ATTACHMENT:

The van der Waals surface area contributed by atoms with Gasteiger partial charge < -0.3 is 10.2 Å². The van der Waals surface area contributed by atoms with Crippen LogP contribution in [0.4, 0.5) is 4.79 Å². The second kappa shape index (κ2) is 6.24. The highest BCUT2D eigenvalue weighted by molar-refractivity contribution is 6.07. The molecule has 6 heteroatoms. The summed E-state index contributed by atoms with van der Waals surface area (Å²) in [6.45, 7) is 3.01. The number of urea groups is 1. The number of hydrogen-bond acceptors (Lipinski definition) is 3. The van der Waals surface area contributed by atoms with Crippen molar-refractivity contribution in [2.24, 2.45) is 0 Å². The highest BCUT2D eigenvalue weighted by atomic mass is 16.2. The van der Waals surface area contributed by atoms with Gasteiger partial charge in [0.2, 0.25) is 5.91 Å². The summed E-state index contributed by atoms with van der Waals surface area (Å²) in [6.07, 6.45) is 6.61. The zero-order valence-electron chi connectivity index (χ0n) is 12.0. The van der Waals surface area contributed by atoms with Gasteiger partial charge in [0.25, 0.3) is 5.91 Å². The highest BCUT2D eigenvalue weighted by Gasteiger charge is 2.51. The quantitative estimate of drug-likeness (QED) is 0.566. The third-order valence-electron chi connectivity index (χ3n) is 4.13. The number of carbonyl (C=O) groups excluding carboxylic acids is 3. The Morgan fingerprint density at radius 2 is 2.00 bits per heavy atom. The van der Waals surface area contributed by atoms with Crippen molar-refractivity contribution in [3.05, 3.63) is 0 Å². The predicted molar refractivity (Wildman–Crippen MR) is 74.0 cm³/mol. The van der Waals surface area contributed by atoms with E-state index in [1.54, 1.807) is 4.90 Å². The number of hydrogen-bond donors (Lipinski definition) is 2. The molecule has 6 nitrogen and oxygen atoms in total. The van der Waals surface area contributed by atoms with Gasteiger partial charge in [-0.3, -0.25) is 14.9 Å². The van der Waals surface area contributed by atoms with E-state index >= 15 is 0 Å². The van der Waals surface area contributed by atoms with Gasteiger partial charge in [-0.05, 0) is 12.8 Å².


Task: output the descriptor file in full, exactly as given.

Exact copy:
The van der Waals surface area contributed by atoms with Gasteiger partial charge < -0.3 is 10.2 Å². The van der Waals surface area contributed by atoms with Crippen LogP contribution in [0.4, 0.5) is 4.79 Å². The second kappa shape index (κ2) is 6.24. The highest BCUT2D eigenvalue weighted by molar-refractivity contribution is 6.07. The molecule has 6 heteroatoms. The summed E-state index contributed by atoms with van der Waals surface area (Å²) in [6.45, 7) is 3.01. The number of urea groups is 1. The number of hydrogen-bond acceptors (Lipinski definition) is 3. The van der Waals surface area contributed by atoms with Crippen molar-refractivity contribution in [2.24, 2.45) is 0 Å². The highest BCUT2D eigenvalue weighted by atomic mass is 16.2. The van der Waals surface area contributed by atoms with Gasteiger partial charge in [0.2, 0.25) is 5.91 Å². The summed E-state index contributed by atoms with van der Waals surface area (Å²) in [6.07, 6.45) is 6.61. The zero-order valence-electron chi connectivity index (χ0n) is 12.0. The van der Waals surface area contributed by atoms with Gasteiger partial charge in [0.25, 0.3) is 5.91 Å². The highest BCUT2D eigenvalue weighted by Gasteiger charge is 2.51. The quantitative estimate of drug-likeness (QED) is 0.566. The third-order valence-electron chi connectivity index (χ3n) is 4.13. The number of carbonyl (C=O) groups excluding carboxylic acids is 3. The Morgan fingerprint density at radius 2 is 2.00 bits per heavy atom. The van der Waals surface area contributed by atoms with Crippen molar-refractivity contribution in [3.05, 3.63) is 0 Å². The predicted molar refractivity (Wildman–Crippen MR) is 74.0 cm³/mol. The van der Waals surface area contributed by atoms with E-state index in [1.54, 1.807) is 4.90 Å². The number of hydrogen-bond donors (Lipinski definition) is 2. The molecule has 6 nitrogen and oxygen atoms in total. The van der Waals surface area contributed by atoms with Gasteiger partial charge in [-0.3, -0.25) is 14.9 Å². The van der Waals surface area contributed by atoms with E-state index >= 15 is 0 Å². The van der Waals surface area contributed by atoms with Gasteiger partial charge in [-0.05, 0) is 12.8 Å².